Internet 'kill switch' bill reintroduced as Egypt remains dark

Senate proposes deactivation law for cyberattacks on same day Mubarak regime cuts service to quell protests

On the heels of what's being described as the biggest electronic shutdown by a government, legislators in the U.S. are trying to reintroduce a bill that would give the President an Internet 'kill switch.'

More on Egypt: Anatomy of an Internet blackout

Last week, the Egyptian government deactivated virtually all of the country's Internet access and mobile phone networks in an attempt to stop the spread of protests to the governance of President Hosni Mubarak. On the same day that Egypt's Internet went dark, senators Joseph Lieberman and Susan Collins re-introduced a bill granting President Obama the authority to shut down the Internet within the United States in the event of a cyberattack.

The bill, an amendment to the Homeland Security Act of 2002, was initially introduced last year but was tabled in December after election of a new Republican-led House of Representatives.

Sen. Collins said the bill would not allow the President to deactivate the Internet in whole or in part during times of political unrest or protest - just during a "cyber emergency," according to Wired.com.

"My legislation would provide a mechanism for the government to work with the private sector in the event of a true cyber emergency," Collins said in an e-mailed response to Wired.com last week. "It would give our nation the best tools available to swiftly respond to a significant threat."

The bill is still undergoing review before it is formally re-introduced, according to Wired.com. But at the time of its initial introduction, it was opposed in an open letter by about 24 organizations concerned that it might lead to broader authority, including Internet censorship.

And a story on Network World's sister site PC World.com concludes that an Internet 'kill switch' in the U.S. would create more problems than it solves. Citing a report commissioned by the Organisation for Economic Cooperation and Development (OECD), taking out the Internet would disrupt citizens and the private sector when they might need the infrastructure the most - during times of cyber- or even military attack, or natural disaster.

And since most targets in a cyberwar or military conflict are private sector organizations responsible for "critical national infrastructure" — communications, energy, finance, food, health, transportation and water — the government depriving them of Internet communications would be even more detrimental, the report suggests.

The OECD report recommends creation of international computer emergency response teams that have a more holistic view of unfolding events than national agencies. This may help governments protect citizens as well as government assets, the report suggests.

"You have to look at the Internet as a form of the public network," says Tom Nolle, president of consultancy CIMI Corp. "If you look at the way the U.S. treats the telephone network, we prioritize calls and communications for public service emergency services and things like that. But I'm not aware of anything that gives the government the authority to cut off telephony."

Nolle says that even though the Internet could come under attack, a 'kill switch' is "inconsistent" with the way U.S. law enforcement treats the telephone network.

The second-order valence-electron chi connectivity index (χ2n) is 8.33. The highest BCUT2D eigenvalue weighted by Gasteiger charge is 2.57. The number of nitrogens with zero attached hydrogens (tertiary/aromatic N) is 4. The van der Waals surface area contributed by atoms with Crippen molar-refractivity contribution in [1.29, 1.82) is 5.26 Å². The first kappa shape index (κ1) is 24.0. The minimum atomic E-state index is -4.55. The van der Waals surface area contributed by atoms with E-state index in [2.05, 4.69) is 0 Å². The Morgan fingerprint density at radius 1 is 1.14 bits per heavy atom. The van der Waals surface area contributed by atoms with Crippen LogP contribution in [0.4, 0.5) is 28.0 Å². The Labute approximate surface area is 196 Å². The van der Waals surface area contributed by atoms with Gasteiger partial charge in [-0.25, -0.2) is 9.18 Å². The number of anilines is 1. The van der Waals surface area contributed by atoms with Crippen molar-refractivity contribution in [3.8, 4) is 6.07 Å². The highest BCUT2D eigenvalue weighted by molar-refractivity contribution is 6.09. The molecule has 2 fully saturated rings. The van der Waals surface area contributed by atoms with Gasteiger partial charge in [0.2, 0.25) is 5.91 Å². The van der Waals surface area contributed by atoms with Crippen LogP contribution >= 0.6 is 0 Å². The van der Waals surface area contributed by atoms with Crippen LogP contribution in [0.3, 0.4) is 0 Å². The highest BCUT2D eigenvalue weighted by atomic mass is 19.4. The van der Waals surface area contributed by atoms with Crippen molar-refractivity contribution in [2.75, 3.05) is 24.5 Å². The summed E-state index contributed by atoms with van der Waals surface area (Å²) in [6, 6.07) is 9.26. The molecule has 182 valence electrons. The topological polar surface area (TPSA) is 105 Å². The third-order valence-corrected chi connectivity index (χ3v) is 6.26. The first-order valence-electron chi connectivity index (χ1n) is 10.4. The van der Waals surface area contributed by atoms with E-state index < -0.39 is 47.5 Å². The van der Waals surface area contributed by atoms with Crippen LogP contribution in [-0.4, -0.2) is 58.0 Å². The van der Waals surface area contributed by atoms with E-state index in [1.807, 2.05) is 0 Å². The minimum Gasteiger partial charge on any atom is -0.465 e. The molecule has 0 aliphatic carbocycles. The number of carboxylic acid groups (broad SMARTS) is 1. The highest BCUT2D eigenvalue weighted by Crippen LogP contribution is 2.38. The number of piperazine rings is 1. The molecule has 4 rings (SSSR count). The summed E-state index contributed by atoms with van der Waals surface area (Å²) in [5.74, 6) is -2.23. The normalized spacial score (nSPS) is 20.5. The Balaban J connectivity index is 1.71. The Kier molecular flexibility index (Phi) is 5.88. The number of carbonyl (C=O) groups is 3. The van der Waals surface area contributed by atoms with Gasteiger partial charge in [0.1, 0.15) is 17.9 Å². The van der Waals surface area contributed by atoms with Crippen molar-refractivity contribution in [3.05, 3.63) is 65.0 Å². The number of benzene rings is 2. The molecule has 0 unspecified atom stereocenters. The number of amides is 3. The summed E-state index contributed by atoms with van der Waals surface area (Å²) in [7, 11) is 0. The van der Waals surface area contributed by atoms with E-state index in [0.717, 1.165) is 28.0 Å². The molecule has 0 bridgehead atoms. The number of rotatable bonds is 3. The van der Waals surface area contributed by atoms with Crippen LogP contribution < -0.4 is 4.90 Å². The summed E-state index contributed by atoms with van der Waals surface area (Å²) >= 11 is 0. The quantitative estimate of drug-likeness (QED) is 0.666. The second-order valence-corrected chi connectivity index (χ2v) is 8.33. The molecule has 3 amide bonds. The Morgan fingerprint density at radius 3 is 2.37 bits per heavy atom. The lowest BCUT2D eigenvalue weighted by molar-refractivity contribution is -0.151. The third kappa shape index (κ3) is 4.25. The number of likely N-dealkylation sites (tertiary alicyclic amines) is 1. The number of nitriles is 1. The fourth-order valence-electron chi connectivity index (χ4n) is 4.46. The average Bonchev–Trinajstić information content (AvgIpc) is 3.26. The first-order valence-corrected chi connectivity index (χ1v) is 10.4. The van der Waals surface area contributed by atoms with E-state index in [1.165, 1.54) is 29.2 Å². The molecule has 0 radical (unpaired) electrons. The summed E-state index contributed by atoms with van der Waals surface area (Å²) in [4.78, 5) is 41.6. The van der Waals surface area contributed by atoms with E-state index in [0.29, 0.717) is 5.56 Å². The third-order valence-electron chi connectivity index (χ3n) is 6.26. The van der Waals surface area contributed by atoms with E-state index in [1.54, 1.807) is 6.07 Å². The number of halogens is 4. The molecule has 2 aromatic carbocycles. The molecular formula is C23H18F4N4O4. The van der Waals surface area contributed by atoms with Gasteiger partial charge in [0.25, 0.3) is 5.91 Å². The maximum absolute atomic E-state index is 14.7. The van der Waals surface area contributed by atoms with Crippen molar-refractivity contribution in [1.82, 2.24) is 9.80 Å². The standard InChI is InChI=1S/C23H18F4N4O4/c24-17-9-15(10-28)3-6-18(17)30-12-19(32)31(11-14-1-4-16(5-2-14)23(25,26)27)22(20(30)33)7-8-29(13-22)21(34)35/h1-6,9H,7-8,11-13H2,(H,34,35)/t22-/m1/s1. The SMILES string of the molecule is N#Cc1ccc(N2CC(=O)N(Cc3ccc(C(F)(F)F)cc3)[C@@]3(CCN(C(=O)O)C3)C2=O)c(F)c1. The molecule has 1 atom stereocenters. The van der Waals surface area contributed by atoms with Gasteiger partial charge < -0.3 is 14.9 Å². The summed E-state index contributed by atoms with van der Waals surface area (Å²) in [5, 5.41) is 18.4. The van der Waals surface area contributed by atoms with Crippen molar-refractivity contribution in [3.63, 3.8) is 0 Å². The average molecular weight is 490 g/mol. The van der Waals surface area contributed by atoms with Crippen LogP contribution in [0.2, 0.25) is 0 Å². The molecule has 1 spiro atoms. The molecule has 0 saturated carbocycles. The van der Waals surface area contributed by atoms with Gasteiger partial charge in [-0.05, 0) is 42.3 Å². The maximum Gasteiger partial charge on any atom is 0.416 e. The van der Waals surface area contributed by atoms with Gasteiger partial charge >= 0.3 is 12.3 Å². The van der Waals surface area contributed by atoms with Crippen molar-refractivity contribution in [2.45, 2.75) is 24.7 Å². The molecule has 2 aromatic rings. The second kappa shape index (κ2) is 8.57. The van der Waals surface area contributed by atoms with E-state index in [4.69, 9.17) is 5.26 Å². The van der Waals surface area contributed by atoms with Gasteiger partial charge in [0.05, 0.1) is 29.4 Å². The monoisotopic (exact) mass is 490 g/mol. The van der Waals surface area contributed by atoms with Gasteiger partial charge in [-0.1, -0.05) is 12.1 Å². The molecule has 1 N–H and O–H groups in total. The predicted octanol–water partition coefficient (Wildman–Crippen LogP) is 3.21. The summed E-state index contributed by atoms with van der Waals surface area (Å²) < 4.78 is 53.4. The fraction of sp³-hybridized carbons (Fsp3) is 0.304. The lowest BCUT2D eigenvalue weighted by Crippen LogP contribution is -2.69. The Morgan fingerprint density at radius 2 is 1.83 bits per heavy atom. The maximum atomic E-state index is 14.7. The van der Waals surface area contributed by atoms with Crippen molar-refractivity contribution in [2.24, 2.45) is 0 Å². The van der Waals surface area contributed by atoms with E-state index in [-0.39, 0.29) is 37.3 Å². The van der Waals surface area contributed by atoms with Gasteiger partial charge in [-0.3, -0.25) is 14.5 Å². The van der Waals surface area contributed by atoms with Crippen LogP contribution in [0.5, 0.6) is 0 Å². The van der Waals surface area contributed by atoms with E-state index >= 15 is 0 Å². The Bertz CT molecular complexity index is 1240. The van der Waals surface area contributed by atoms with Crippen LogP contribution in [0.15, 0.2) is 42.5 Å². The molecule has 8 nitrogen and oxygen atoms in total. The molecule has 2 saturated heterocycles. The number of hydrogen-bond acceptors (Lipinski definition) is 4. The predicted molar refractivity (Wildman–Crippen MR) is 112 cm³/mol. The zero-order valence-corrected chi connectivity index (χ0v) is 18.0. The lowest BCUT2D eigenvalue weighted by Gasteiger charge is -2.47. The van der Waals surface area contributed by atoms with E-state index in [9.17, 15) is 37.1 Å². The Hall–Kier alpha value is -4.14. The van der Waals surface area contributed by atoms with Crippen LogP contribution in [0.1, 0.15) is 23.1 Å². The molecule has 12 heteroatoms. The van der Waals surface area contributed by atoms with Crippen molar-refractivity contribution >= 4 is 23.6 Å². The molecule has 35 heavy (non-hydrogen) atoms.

"I think it would be a bad policy," he said. "To make the Internet a conduit that is singled out, handled differently than the public switched telephone network is trampling over individual rights in a way that isn't consistent with the country's own policies with communications."

Some - indeed, many - also view the Internet as the new TV or radio network too. And in times of national emergency, the U.S. government can pre-empt programming to communicate alerts or directives over both mediums.

But Nolle says this is different than disabling the infrastructure in whole or in part.

"If the government wants to grab 90% of Internet capacity for national defense or for emergency services, and make it a prioritizing or a pre-emption, then I don't think there's a problem," he says. "There's only three or four major TV networks. If the government pre-empts time on four major networks, then you get to anybody who tunes to those networks. Are there only four major URLs?"

But the Internet is under attack regularly with distributed denial of service (DoS) hits, viruses and other malicious actions while the telephone network, even though it too could be disrupted, is not - at least not to the extent the Internet is. Nolle says it still should not be treated any differently than the PSTN.

"There has to be a set of rules - we have to give the government mechanisms to shut off anybody who initiates (a phone or Internet distributed DoS attack)," he says. "If any given address initiates X number of calls per minute, block it. But that's different than saying, 'You can't use the Internet.'"

"In general killing the ability to communicate in a time of emergency makes the emergency worse - good information is important in an emergency," says Scott Bradner, technical security officer at Harvard University and a longtime participant and contributor to the Internet Engineering Task Force.

Bradner believes the bill may not make much of a difference because the handful of service providers that deliver most of the Internet service in the U.S. "tend (to do what) the government asks even if there is no specific law" if it is deemed in the interest of national security.

"But if a cutoff means that a bank needs to take its ATMs off the net or a power company needs to take its generators off the net... it would not be a problem," he says.

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